The frustration became apparent last week when the ministry announced the suspension of Maseru Dawning Trading Company’s brokering license after failing to pay wool and mohair farmers’ wages dating back to 2018.
But there is no database in place regarding how many farmers have not been paid and the sums owed.
More brokers could face similar fate as that of Maseru Dawning, as the ministry will soon be knocking on their doors, to determine the legality into awarding of their brokering licenses.
The ministry is therefore calling for a revisit of the law and inclusion of clauses that would force investors to partner with Basotho and transfer skills and capacity building to create space for continuity.
“We are coming for all these other brokers immediately after the districts tours that are currently going on,” said the Principal Secretary (PS) in the Ministry of Small Business, Tankiso Phapano.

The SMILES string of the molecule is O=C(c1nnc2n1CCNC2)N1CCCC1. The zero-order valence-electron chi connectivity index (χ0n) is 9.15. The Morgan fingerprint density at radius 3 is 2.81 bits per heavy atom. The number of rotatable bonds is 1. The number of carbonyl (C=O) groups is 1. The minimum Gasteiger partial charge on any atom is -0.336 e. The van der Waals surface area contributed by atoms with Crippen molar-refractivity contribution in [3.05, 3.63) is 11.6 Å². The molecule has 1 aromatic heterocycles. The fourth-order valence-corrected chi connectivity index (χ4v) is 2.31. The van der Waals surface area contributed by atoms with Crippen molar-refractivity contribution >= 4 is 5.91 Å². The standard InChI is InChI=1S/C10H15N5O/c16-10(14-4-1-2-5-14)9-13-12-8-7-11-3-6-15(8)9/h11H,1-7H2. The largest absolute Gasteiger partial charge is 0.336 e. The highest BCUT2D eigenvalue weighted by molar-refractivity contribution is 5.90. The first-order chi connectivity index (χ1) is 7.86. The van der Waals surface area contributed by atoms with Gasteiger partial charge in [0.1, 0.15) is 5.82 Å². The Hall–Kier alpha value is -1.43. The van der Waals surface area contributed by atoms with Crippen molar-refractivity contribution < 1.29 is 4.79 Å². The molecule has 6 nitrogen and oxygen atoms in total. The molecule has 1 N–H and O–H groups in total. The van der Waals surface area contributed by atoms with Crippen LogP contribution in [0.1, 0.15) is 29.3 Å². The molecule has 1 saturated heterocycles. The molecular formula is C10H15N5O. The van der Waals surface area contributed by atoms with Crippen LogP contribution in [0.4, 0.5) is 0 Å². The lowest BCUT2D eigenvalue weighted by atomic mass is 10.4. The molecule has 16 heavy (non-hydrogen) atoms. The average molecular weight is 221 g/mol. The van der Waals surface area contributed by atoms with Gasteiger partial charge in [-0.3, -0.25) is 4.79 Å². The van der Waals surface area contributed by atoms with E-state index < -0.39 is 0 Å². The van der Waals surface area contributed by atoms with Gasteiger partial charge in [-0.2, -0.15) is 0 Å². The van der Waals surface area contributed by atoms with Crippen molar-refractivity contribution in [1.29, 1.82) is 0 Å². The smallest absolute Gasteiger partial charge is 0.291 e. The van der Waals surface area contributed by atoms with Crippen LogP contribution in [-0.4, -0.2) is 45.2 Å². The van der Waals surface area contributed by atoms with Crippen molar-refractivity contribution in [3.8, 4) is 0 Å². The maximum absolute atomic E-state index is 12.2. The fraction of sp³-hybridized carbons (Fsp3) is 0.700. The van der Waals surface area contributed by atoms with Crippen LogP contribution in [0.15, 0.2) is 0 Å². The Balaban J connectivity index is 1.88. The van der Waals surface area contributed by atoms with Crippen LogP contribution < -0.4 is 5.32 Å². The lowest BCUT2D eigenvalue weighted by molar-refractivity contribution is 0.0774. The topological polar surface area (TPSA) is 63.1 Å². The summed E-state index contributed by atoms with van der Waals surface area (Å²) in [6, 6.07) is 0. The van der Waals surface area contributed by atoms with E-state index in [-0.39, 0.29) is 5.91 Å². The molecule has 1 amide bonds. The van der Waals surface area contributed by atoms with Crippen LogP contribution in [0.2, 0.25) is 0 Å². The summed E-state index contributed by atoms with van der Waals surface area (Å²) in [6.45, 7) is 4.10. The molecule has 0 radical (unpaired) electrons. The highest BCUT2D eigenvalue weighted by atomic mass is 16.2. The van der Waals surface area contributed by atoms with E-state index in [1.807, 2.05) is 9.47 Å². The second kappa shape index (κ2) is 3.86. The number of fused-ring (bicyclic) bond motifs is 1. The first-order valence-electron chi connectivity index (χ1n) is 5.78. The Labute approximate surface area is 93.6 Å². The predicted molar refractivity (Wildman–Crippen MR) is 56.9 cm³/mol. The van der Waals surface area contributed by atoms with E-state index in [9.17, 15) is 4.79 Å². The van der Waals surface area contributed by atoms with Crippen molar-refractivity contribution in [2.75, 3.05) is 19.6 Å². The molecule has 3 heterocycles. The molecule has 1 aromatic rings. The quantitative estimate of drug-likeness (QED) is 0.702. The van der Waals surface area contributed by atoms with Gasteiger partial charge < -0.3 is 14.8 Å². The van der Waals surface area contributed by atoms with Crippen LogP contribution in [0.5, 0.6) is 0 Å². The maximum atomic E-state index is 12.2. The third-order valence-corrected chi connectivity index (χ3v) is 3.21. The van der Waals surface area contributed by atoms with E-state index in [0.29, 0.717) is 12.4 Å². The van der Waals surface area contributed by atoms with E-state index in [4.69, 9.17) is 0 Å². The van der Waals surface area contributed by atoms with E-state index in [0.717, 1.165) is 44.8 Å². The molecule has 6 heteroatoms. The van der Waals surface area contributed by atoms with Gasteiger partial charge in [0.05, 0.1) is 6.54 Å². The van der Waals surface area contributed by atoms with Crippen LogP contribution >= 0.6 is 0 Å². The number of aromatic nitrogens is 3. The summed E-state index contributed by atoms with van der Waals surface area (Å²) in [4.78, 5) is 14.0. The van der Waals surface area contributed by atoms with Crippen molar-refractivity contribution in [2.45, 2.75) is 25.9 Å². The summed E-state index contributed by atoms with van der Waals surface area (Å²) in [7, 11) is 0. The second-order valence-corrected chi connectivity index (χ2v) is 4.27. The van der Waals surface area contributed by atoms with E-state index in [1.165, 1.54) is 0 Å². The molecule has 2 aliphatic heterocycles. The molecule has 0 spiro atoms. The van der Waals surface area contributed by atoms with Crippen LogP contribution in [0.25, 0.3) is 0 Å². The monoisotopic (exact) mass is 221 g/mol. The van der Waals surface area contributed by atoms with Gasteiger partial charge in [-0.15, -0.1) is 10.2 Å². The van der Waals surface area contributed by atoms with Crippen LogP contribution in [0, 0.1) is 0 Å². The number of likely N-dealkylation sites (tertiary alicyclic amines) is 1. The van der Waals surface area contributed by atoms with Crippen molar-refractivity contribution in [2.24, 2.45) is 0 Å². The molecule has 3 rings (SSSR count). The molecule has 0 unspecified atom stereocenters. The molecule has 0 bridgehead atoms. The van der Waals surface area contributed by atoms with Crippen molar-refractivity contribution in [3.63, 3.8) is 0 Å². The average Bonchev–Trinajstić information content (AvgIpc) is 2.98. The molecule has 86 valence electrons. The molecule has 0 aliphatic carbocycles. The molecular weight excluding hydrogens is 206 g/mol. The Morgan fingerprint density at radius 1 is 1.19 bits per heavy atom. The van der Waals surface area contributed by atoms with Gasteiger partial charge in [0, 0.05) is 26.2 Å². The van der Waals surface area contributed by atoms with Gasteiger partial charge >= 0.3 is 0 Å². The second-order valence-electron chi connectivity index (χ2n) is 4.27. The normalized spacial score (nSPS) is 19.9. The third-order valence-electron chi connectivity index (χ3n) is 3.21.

Wool and mohair form the bedrock of Lesotho’s economy, with producers ranging from small-hold farmers with micro-flocks, to breeders of superior gene-quality animals who manage larger flocks.
According to the Lesotho Mohair Primary Production Research report of 2019, the industry has grown, with the country having an estimated peak of 845 000 goats in 2001, with the average goat yielding approximately 0.97 kilograms of mohair.
Between 1990 and 2009, Lesotho’s primary production increased by 25 per cent as compared to other leading fibre-producing countries such as the United States, which declined by 93.2 per cent, and South Africa, which went down by 74.3 per cent in the same period.